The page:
Detection and identification of Ektaphelenchoides diversislocis sp. n. isolated from Pinus woodlands of China and Japan

In: Nematology
View More View Less
  • 1 Ningbo Customs Technology Center (Ningbo Inspection and Quarantine Science Technology Academy), Ningbo, 315100 Zhejiang, P.R. China
  • | 2 Center for Biological Disaster Prevention and Control, National Forestry and Grassland Administration, Shenyang, Liaoning 110034, P.R. China
  • | 3 Department of Biological Sciences, University of Lethbridge, 4401 University Drive West, Lethbridge, AB, Canada  T1K 3M4
Download Citation Get Permissions

Access options

Get access to the full article by using one of the access options below.

Institutional Login

Log in with Open Athens, Shibboleth, or your institutional credentials

Login via Institution


Buy instant access (PDF download and unlimited online access):



Understanding the occurrence and distribution of parasitic nematodes is crucial – some are economic pests, and some are important predators of their insect associates. In our recent nematode inventory survey, two populations of an ektaphelechid nematode were detected in the branches of Pinus trees; later the same nematode population was detected in plant quarantine examinations of wood packaging material imported from Japan. The species was processed and identified as Ektaphelenchoides diversislocis sp. n. The new species can be characterised by having three lateral lines, stylet long and tripartite, excretory pore at the level of nerve ring, comparatively longer post-vulval uterine sac, indistinct rectum and anus. Female posterior body region conical, gradually narrowing, like a mucron or filiform. Male spicule with well-developed condylus, triangular rostrum, and cucullus absent. The species is morphologically and molecularly close to E. compsi. The new species was characterised with near full-length 18S, 28S D2-D3 regions, and internal transcribed spacer (ITS) rRNA genes and mitochondrial cytochrome oxidase I (COI) gene sequences. The species within the Ektaphelenchoides genus are considered to have predatory roles against insect associates; therefore, the discovery of E. diversislocis sp. n. from local and foreign woodlands warrants increased sampling and research attention.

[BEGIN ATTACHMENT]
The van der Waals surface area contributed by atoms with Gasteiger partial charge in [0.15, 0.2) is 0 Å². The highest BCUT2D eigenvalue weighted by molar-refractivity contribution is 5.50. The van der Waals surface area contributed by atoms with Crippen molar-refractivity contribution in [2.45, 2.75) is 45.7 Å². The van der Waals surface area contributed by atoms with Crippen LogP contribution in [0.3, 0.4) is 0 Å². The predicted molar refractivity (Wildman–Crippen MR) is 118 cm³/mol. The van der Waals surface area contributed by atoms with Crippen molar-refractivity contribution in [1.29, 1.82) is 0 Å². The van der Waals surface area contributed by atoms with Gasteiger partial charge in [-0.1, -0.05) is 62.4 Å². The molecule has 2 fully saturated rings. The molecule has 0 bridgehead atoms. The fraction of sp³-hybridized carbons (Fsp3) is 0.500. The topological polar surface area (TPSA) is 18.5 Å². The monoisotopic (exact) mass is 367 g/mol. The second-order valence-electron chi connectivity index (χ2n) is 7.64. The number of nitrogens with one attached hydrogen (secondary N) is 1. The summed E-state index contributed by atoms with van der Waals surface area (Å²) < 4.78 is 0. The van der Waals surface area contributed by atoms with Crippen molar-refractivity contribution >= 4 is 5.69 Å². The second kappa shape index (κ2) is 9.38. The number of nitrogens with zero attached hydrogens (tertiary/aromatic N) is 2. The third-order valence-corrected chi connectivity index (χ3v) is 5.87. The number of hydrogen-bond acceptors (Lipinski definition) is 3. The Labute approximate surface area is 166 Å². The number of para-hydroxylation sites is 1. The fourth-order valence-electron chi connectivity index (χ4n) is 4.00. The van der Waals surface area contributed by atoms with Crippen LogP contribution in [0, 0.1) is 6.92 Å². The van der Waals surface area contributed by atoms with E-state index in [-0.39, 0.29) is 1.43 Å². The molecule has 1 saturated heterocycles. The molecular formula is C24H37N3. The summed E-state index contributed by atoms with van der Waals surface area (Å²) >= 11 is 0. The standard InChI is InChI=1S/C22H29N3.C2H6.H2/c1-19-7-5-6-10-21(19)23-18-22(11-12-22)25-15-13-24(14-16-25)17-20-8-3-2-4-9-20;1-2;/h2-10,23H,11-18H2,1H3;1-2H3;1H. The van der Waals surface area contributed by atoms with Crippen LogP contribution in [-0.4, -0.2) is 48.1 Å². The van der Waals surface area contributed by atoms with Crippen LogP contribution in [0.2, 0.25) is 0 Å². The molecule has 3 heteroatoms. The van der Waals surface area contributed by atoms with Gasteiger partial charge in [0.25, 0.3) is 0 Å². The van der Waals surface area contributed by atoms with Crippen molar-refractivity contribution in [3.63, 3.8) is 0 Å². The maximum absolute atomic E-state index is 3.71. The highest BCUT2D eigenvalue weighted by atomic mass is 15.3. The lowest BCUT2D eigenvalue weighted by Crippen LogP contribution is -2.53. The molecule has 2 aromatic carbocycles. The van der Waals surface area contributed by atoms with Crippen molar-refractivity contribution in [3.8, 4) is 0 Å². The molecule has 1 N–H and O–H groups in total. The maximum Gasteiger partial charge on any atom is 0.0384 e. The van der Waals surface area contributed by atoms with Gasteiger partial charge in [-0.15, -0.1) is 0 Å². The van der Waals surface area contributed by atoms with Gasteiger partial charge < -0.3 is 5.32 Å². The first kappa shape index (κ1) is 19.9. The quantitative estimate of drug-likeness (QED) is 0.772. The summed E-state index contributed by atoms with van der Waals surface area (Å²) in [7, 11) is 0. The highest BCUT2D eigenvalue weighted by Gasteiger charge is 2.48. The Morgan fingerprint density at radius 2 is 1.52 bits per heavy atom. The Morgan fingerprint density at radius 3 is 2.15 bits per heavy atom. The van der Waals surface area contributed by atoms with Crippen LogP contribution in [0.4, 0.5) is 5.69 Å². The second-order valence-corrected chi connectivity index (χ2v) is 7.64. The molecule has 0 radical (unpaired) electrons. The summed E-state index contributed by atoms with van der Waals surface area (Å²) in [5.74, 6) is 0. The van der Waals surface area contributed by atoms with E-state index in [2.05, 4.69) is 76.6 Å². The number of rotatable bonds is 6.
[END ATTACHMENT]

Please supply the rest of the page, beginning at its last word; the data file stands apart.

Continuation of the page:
Content Metrics

All Time Past Year Past 30 Days
Abstract Views 96 96 18
Full Text Views 10 10 5
PDF Views & Downloads 26 26 11